One way to save startup capital is to start as simply as possible. A common mistake of new businesses is to invest heavily in unnecessary luxuries like fancy office chairs or even an office at all! Many successful businesses begin in the home. Don’t run out and hire 10 employees or launch an expensive marketing campaign. Be patient and start slowly.

Remember that even if you have clients locked in before you launch, not all of those clients will pay immediately. There might be a significant lag between the time you perform your service and time you have the cash in the bank. In the meantime, you’ll still have employees and suppliers to pay. Don’t let cash flow problems sneak up on you.

Poor Marketing Strategy

One of the most important elements of a successful business plan is a well-researched marketing plan. It starts with the market data you produced from census reports, feedback and competitive analysis. Once you have a clearly defined target customer, you need to design a marketing campaign that turns him or her into a paying customer.

A common problem for new businesses is to rush into newspaper ads, glossy brochures, billboards and radio commercials. The first consideration should be the budget. You need to figure out how much each type of advertising costs and how many of your potential customers it will reach. Opt for the marketing strategy that gives you the most bang for the buck.

Another danger of rushing into an expensive marketing campaign is that you haven’t truly solidified your product, service or business model. Let’s say your marketing campaign is a huge success, driving hundreds of first-time customers to your store. If your employees aren’t properly trained or you’re still getting the “kinks” out of your product, then all of these customers are going to have a lousy experience. And bad word of mouth is the worst kind of marketing.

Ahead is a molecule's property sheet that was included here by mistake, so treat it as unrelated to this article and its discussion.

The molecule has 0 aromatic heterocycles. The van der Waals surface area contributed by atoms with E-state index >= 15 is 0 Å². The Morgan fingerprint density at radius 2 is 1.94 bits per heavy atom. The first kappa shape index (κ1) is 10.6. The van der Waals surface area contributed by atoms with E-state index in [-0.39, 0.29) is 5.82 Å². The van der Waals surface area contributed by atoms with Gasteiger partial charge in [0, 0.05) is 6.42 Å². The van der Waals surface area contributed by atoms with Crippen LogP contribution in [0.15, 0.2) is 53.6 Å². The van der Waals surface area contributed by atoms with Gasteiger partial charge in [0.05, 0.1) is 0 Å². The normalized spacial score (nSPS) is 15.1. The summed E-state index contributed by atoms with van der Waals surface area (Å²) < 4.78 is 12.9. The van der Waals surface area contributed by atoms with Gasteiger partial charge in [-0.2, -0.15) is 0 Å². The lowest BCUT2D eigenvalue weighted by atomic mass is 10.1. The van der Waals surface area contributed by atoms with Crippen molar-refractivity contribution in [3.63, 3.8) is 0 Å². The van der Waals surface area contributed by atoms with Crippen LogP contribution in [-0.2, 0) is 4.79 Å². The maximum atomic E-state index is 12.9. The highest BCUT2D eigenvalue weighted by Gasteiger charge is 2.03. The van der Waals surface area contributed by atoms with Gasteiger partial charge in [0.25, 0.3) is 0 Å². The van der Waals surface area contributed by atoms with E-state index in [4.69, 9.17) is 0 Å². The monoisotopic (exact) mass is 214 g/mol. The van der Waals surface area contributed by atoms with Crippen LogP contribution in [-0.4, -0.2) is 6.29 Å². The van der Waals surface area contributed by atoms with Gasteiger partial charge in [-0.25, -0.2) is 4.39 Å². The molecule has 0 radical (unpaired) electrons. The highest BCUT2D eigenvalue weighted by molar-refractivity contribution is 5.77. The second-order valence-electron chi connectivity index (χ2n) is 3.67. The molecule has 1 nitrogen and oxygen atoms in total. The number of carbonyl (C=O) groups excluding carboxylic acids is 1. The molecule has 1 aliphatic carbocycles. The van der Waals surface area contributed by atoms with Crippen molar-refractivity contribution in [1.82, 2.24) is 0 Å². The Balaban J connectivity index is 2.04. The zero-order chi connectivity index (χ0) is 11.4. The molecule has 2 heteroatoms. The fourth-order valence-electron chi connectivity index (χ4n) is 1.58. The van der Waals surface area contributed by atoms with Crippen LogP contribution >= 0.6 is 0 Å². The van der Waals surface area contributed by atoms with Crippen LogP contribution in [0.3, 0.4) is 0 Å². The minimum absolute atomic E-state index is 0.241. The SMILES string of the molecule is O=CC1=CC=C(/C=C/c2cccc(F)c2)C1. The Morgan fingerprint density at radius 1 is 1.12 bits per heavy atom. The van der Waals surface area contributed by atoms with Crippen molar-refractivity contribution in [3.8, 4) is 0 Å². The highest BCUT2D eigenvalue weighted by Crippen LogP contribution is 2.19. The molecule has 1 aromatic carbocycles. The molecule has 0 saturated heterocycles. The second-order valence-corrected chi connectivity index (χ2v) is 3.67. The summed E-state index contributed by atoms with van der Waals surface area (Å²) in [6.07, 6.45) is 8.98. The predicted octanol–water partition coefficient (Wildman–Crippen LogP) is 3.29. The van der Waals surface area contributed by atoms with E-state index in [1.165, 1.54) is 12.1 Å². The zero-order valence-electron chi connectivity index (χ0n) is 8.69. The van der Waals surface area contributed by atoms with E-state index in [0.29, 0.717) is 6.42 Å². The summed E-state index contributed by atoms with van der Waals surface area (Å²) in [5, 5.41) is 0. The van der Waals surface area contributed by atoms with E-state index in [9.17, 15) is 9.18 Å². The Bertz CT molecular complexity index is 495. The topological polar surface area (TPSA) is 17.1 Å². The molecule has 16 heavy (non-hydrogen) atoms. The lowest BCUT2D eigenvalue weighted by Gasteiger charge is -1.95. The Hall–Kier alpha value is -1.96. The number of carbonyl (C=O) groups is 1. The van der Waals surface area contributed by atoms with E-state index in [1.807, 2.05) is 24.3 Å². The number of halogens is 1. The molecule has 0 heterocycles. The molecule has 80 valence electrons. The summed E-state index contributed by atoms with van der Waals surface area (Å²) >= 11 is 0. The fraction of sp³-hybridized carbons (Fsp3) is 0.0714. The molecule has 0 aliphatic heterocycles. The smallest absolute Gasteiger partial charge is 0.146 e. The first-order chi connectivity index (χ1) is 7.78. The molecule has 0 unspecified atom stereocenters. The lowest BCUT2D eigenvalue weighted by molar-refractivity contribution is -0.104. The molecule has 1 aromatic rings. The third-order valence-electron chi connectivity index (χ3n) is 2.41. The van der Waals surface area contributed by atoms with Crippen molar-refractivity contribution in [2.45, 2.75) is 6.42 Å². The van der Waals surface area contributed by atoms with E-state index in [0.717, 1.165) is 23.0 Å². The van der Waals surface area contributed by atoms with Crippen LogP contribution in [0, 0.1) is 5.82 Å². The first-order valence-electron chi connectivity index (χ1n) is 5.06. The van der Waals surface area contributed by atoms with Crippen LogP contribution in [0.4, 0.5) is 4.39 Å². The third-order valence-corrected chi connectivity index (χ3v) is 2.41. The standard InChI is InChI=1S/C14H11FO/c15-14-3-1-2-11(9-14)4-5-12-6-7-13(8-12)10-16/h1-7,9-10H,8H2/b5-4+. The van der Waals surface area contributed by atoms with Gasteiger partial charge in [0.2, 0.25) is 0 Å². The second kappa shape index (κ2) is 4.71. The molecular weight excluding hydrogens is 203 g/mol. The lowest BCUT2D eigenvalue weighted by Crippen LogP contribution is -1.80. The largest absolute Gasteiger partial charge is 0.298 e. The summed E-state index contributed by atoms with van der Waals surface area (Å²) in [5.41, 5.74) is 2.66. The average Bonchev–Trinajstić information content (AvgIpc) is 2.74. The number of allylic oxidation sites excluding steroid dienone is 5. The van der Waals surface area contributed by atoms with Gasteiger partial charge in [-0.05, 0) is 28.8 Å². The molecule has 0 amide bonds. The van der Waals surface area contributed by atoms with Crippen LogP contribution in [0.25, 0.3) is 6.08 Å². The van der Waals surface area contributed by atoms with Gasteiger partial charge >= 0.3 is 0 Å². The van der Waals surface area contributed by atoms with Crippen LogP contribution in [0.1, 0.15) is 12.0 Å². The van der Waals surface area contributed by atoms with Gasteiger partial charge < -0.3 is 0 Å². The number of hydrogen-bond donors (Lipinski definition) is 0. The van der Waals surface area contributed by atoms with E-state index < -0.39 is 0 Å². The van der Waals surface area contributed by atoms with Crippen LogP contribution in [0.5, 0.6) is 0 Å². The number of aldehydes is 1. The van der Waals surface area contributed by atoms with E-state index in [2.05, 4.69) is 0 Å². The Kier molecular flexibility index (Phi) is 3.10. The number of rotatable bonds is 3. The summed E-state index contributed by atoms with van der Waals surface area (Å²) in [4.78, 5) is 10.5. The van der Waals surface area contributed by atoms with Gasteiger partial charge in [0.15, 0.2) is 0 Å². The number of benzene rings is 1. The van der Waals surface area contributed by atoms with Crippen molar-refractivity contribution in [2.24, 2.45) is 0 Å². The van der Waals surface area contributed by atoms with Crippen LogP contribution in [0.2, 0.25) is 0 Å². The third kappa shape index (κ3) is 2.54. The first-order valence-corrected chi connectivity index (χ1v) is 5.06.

An even bigger problem is to assume that marketing will take care of itself. A clear marketing strategy is a necessity for any business. Marketing informs what products you sell and how you sell them. It dictates important budgeting and long-term planning decisions. It affects how many employees you need. Word of mouth is great, but it doesn’t constitute a marketing plan.

Charging Too Little

One of the most common problems of new businesses is trying to beat the competition by offering lower prices. Unless you’re already a brand and you are already recognizable by your potential customers , this strategy is not going to work. And here’s why.

Larger, more established companies save money by purchasing on scale. They’ve learned how to cut costs through longstanding relationships with suppliers and through careful logistical planning. Wal-Mart, can offer low prices because it has exclusive contracts with suppliers. Suppliers give rock-bottom wholesale rates because they know the multinational chain is going to buy 100 million units.

You’re not so lucky. It will take time to build relationships with suppliers. And since you’re starting small, you won’t be able to get the lowest wholesale prices.

The better strategy is to price your goods or services at a fair market value and try to beat the competition on high quality, customer service and your “unique selling proposition,” also known as marketing.

Choosing a Bad Business Location

A common new business mistake is to assume that you need an office or a storefront immediately. If your house is zoned to allow a small business, then use the space you are already paying for.